Wow. Thirteen days till Christmas. It’s moving so fast, huh? When I was a kid, by this time in December I’d be literally peeing on myself with excitement. Counting it down, shaking whatever packages had made their way beneath the tree. Wait, stop. Back up. This is actually around the time we would have GOTTEN our tree. No one, I mean NO one, got a tree early back then. In fact, the people that did put up their trees (artificial, of course, because the tree lots weren’t even up and running by then) over the Thanksgiving weekend were downright weird. I think that’s why it was more exciting then. By the time the tree went up and people started shopping (well, other than my grandmother, who started her Christmas shopping on December 26th for the next year), there was so much magic in the air. It was freakin’ Christmas, man! We got out of school for what seemed like an eternity. Grandparents came and stayed for a week prior to the big day, and the unloading of the grandparentmobile was always sure to bring a weaker kid to his or her knees. It just seemed like so much stuff! And all for me, me, me!
So why did it seem so much more special? Sure, there was the magic of Santa and his elves, the writing of letters to Santa that always seemed to make their way to the North Pole, the window displays (in stores that actually still faced the sidewalk). But there was also the magic of being a kid and not paying for any of this stuff! We’d take a few dollars to the store and buy our immediate family members some sort of useless trinkets, stop to buy candy with the change, and be done with it. Wrap ’em up, throw ’em under there, and you’re done.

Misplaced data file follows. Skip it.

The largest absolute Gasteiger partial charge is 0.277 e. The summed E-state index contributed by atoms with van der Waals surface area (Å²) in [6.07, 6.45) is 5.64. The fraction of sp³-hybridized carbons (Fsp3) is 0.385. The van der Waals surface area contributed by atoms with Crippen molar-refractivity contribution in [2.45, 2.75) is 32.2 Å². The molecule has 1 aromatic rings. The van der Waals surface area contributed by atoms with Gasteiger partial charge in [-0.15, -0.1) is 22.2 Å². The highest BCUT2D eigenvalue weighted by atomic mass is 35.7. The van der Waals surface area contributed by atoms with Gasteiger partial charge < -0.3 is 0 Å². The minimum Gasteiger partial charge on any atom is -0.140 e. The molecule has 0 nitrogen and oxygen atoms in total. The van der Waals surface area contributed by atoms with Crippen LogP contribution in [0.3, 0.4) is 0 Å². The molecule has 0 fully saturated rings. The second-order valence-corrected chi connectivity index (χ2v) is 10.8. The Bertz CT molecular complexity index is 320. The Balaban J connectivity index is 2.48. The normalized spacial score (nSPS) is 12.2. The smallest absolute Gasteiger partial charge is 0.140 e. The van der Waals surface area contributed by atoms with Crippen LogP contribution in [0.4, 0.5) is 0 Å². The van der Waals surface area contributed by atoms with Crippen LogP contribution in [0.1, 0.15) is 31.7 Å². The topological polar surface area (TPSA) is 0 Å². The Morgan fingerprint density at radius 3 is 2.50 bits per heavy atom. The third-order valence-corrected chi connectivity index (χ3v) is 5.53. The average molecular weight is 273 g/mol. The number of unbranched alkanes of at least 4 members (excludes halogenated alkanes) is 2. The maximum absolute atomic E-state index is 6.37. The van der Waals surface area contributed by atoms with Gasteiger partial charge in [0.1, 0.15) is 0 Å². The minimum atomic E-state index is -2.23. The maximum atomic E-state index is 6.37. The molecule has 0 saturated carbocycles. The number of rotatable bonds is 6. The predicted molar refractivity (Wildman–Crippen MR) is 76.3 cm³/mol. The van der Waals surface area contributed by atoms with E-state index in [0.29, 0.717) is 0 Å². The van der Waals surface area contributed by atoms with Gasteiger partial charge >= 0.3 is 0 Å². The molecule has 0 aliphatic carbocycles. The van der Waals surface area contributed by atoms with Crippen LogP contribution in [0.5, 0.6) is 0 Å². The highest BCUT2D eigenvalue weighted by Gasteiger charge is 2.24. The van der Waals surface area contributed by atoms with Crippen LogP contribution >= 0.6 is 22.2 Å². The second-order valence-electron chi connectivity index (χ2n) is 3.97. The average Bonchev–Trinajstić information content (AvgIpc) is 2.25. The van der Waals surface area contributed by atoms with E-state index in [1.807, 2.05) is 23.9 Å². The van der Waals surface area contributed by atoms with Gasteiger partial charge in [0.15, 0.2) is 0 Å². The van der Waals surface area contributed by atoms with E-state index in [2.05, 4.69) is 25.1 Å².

Now? Geez. Seeing if Amazon can beat BestBuy’s price…but wait, Amazon has free shipping so does that make up for the BestBuy price being a little lower…can it get here by the 25th…okay, if I take a second mortgage, maybe I can finish up the kids’ Christmas list by… As a child, I remember my grandmother handing me the Sears Wish Book (remember that?) and telling me to circle whatever I wanted. And I circled with abandon. I never expected to get everything, and I even had a coded category system consisting of things I had to have, things I’d just like to have, and so forth. But even if I got everything I asked for (which, I’m ashamed to say happened more often than not), I don’t think my total ever exceeded a hundred bucks. I think because we didn’t get tons of stuff during the year like kids do now, even a handful of things was a windfall. And because I wanted Mattel, not Microsoft, I think that helped.

It just all seemed so much bigger, more magical, more — I don’t know — miraculous back then. I’ve tried to instill that magic in my kids — tried to teach them what it truly is all about, and I hope I’ve succeeded. Because the experience of a true Christmas is one that should stay with you the rest of the year.

I hope you’re all having a magical season.

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